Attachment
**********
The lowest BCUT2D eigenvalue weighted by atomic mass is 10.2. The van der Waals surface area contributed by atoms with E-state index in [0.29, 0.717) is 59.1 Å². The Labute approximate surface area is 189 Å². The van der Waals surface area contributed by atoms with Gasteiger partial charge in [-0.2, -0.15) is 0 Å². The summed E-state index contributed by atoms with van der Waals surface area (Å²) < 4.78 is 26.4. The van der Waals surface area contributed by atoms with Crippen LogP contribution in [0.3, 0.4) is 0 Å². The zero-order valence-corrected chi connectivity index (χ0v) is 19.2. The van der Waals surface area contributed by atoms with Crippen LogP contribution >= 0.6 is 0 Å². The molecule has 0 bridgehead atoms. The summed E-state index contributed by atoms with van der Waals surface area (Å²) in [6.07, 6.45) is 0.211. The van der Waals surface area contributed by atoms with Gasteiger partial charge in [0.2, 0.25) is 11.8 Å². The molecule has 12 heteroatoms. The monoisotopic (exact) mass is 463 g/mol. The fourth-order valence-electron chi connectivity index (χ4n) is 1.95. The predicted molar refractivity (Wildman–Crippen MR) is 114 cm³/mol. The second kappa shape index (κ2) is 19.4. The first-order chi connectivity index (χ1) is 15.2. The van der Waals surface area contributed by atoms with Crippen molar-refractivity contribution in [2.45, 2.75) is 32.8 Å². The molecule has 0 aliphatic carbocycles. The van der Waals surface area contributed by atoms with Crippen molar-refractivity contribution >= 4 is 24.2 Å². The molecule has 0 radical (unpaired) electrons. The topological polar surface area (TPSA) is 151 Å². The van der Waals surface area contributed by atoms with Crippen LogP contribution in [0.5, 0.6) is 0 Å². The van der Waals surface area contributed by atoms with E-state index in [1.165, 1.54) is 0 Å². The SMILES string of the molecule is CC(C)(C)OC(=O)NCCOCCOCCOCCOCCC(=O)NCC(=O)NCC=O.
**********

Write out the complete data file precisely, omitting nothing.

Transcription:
The lowest BCUT2D eigenvalue weighted by atomic mass is 10.2. The van der Waals surface area contributed by atoms with E-state index in [0.29, 0.717) is 59.1 Å². The Labute approximate surface area is 189 Å². The van der Waals surface area contributed by atoms with Gasteiger partial charge in [-0.2, -0.15) is 0 Å². The summed E-state index contributed by atoms with van der Waals surface area (Å²) < 4.78 is 26.4. The van der Waals surface area contributed by atoms with Crippen LogP contribution in [0.3, 0.4) is 0 Å². The zero-order valence-corrected chi connectivity index (χ0v) is 19.2. The van der Waals surface area contributed by atoms with Crippen LogP contribution >= 0.6 is 0 Å². The molecule has 0 bridgehead atoms. The summed E-state index contributed by atoms with van der Waals surface area (Å²) in [6.07, 6.45) is 0.211. The van der Waals surface area contributed by atoms with Gasteiger partial charge in [0.2, 0.25) is 11.8 Å². The molecule has 12 heteroatoms. The monoisotopic (exact) mass is 463 g/mol. The fourth-order valence-electron chi connectivity index (χ4n) is 1.95. The predicted molar refractivity (Wildman–Crippen MR) is 114 cm³/mol. The second kappa shape index (κ2) is 19.4. The first-order chi connectivity index (χ1) is 15.2. The van der Waals surface area contributed by atoms with Crippen molar-refractivity contribution in [2.45, 2.75) is 32.8 Å². The molecule has 0 aliphatic carbocycles. The van der Waals surface area contributed by atoms with Crippen molar-refractivity contribution >= 4 is 24.2 Å². The molecule has 0 radical (unpaired) electrons. The topological polar surface area (TPSA) is 151 Å². The van der Waals surface area contributed by atoms with Crippen LogP contribution in [0.5, 0.6) is 0 Å². The van der Waals surface area contributed by atoms with E-state index in [1.165, 1.54) is 0 Å². The SMILES string of the molecule is CC(C)(C)OC(=O)NCCOCCOCCOCCOCCC(=O)NCC(=O)NCC=O.